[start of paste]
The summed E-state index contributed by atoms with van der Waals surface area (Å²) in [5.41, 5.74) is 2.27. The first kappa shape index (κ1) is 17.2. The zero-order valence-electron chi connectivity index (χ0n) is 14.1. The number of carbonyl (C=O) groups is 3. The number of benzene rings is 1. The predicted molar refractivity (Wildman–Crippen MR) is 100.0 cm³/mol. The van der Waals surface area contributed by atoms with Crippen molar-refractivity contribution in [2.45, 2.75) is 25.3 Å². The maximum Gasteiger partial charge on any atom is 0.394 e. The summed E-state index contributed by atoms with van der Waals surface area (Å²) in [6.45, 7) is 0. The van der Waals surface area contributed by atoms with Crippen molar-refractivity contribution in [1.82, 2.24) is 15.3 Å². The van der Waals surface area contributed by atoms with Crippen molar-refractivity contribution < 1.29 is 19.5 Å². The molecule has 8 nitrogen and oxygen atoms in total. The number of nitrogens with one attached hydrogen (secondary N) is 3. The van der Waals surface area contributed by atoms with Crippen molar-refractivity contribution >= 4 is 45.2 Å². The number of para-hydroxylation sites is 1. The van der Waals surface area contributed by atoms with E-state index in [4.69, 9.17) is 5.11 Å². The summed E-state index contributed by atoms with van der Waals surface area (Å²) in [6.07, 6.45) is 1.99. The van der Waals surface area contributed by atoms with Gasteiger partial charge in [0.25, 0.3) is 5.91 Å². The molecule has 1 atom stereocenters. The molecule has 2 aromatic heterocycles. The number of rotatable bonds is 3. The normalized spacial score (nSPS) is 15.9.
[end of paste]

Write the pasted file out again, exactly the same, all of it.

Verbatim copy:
The summed E-state index contributed by atoms with van der Waals surface area (Å²) in [5.41, 5.74) is 2.27. The first kappa shape index (κ1) is 17.2. The zero-order valence-electron chi connectivity index (χ0n) is 14.1. The number of carbonyl (C=O) groups is 3. The number of benzene rings is 1. The predicted molar refractivity (Wildman–Crippen MR) is 100.0 cm³/mol. The van der Waals surface area contributed by atoms with Crippen molar-refractivity contribution in [2.45, 2.75) is 25.3 Å². The maximum Gasteiger partial charge on any atom is 0.394 e. The summed E-state index contributed by atoms with van der Waals surface area (Å²) in [6.45, 7) is 0. The van der Waals surface area contributed by atoms with Crippen molar-refractivity contribution in [1.82, 2.24) is 15.3 Å². The van der Waals surface area contributed by atoms with Crippen molar-refractivity contribution < 1.29 is 19.5 Å². The molecule has 8 nitrogen and oxygen atoms in total. The number of nitrogens with one attached hydrogen (secondary N) is 3. The van der Waals surface area contributed by atoms with Crippen molar-refractivity contribution >= 4 is 45.2 Å². The number of para-hydroxylation sites is 1. The van der Waals surface area contributed by atoms with E-state index in [4.69, 9.17) is 5.11 Å². The summed E-state index contributed by atoms with van der Waals surface area (Å²) in [6.07, 6.45) is 1.99. The van der Waals surface area contributed by atoms with Gasteiger partial charge in [0.25, 0.3) is 5.91 Å². The molecule has 1 atom stereocenters. The molecule has 2 aromatic heterocycles. The number of rotatable bonds is 3. The normalized spacial score (nSPS) is 15.9.